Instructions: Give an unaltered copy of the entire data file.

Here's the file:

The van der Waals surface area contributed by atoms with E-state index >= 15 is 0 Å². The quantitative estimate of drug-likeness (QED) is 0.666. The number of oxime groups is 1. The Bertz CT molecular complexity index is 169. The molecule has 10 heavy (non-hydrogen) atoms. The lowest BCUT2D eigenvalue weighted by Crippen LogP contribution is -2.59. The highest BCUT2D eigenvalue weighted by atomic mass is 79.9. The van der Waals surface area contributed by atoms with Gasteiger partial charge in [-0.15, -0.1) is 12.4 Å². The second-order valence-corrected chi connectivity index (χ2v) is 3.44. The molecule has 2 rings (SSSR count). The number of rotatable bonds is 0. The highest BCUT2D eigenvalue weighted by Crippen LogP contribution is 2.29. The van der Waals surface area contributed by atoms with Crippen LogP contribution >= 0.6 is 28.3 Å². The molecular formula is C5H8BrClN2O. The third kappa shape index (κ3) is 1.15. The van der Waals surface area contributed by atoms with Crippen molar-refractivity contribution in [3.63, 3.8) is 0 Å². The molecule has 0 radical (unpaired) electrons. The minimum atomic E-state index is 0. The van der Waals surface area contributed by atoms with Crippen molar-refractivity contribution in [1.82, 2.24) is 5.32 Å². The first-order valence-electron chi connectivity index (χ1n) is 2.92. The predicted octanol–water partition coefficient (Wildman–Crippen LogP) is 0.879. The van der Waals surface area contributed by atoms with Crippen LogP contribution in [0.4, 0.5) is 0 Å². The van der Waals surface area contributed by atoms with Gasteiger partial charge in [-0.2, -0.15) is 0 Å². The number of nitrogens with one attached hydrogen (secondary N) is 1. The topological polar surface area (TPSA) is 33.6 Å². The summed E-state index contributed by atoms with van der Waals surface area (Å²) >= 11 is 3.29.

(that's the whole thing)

The van der Waals surface area contributed by atoms with E-state index >= 15 is 0 Å². The quantitative estimate of drug-likeness (QED) is 0.666. The number of oxime groups is 1. The Bertz CT molecular complexity index is 169. The molecule has 10 heavy (non-hydrogen) atoms. The lowest BCUT2D eigenvalue weighted by Crippen LogP contribution is -2.59. The highest BCUT2D eigenvalue weighted by atomic mass is 79.9. The van der Waals surface area contributed by atoms with Gasteiger partial charge in [-0.15, -0.1) is 12.4 Å². The second-order valence-corrected chi connectivity index (χ2v) is 3.44. The molecule has 2 rings (SSSR count). The number of rotatable bonds is 0. The highest BCUT2D eigenvalue weighted by Crippen LogP contribution is 2.29. The van der Waals surface area contributed by atoms with Crippen LogP contribution >= 0.6 is 28.3 Å². The molecular formula is C5H8BrClN2O. The third kappa shape index (κ3) is 1.15. The van der Waals surface area contributed by atoms with Crippen molar-refractivity contribution in [3.63, 3.8) is 0 Å². The molecule has 0 radical (unpaired) electrons. The minimum atomic E-state index is 0. The van der Waals surface area contributed by atoms with Crippen molar-refractivity contribution in [1.82, 2.24) is 5.32 Å². The first-order valence-electron chi connectivity index (χ1n) is 2.92. The predicted octanol–water partition coefficient (Wildman–Crippen LogP) is 0.879. The van der Waals surface area contributed by atoms with Crippen LogP contribution in [0.4, 0.5) is 0 Å². The van der Waals surface area contributed by atoms with Gasteiger partial charge in [-0.2, -0.15) is 0 Å². The number of nitrogens with one attached hydrogen (secondary N) is 1. The topological polar surface area (TPSA) is 33.6 Å². The summed E-state index contributed by atoms with van der Waals surface area (Å²) >= 11 is 3.29.